Sugar traps force cockroaches to adapt new sex ‘gifts’
Humans using sugar in cockroach traps has inadvertently led to female roaches being turned off by the sugary “gifts” males use to entice them into mating.
But don’t celebrate the demise of cockroaches just yet — some males have adapted new ways to continue wooing females, including by shortening the length of foreplay, a study said on Wednesday.
The small but stubborn German cockroach is the most common species of the insect, lurking in kitchens and bathrooms across the world.
Glucose, a form of sugar, has long been used to bait these cockroaches into deadly traps.
Thirty years ago, researchers first noticed that some German cockroaches had developed an aversion to glucose and were avoiding the traps.
This distaste for glucose may save them from death, but it has also put a damper on their sex life, according to the study published in the journal Proceedings of the Royal Society B.
Male cockroaches have a very particular manoeuvre to attract females into mating.
They lift their wings and expose a special gland that secretes a “nuptial gift,” a cocktail which includes the sugar maltose.
The female jumps on the male’s back to lap up the treat, which keeps her occupied “long enough for the male to extend his abdomen under the female and engage her genitalia,” the study said.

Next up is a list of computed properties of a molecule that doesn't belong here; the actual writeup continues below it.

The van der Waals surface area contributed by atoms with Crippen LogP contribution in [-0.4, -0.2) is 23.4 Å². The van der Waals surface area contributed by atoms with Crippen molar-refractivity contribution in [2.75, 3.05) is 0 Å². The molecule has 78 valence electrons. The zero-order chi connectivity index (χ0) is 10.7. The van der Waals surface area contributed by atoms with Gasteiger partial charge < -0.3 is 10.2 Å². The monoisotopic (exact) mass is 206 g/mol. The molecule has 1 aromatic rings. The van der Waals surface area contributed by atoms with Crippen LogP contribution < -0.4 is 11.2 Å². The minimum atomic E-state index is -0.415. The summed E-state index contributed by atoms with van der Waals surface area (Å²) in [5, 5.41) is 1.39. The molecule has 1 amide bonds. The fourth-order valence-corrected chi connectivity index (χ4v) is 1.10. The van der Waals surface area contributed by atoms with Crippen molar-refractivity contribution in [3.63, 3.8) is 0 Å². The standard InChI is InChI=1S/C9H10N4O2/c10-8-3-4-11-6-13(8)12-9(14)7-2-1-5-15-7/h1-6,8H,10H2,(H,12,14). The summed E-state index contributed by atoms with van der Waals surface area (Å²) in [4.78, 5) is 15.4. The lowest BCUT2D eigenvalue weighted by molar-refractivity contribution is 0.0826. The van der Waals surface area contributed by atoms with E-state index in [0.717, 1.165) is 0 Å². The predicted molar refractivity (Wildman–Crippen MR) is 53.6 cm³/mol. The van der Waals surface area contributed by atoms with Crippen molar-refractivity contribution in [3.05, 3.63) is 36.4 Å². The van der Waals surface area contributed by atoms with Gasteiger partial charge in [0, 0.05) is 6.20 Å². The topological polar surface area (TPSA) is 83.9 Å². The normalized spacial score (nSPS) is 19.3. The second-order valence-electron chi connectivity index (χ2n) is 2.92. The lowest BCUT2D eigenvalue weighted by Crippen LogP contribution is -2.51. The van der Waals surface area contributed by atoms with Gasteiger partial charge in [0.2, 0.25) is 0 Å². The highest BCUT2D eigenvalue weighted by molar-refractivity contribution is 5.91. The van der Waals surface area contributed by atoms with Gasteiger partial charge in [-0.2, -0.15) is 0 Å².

However the saliva of the females quickly converts the maltose into glucose.
Females who have developed an aversion to glucose jump off “before the male can grasp the female genitalia,” potentially affecting the future reproduction of the species, the study said.
But never fear: male cockroaches who have also evolved an aversion to glucose can now get around the problem.
These males have changed the composition of their nuptial gift, slashing the glucose content and more than doubling the amount of maltotriose.
This sugar is both hugely popular with females and converts into glucose much more slowly than maltose.
The males also shortened the courtship process, allowing less times for the glucose conversion to take place.
Glucose-averse males start mating in an average of 2.2 seconds — almost twice the speed of other cockroaches, the study said.
The big losers are ordinary male cockroaches, who now secrete a gift too rich in glucose and take too long to start mating for the taste of many females.
The authors of the study from the North Carolina State University emphasised it was important to understand glucose aversion in cockroaches to develop new ways to control their numbers.
Some scientists have recommended glucose no longer be used in cockroach traps.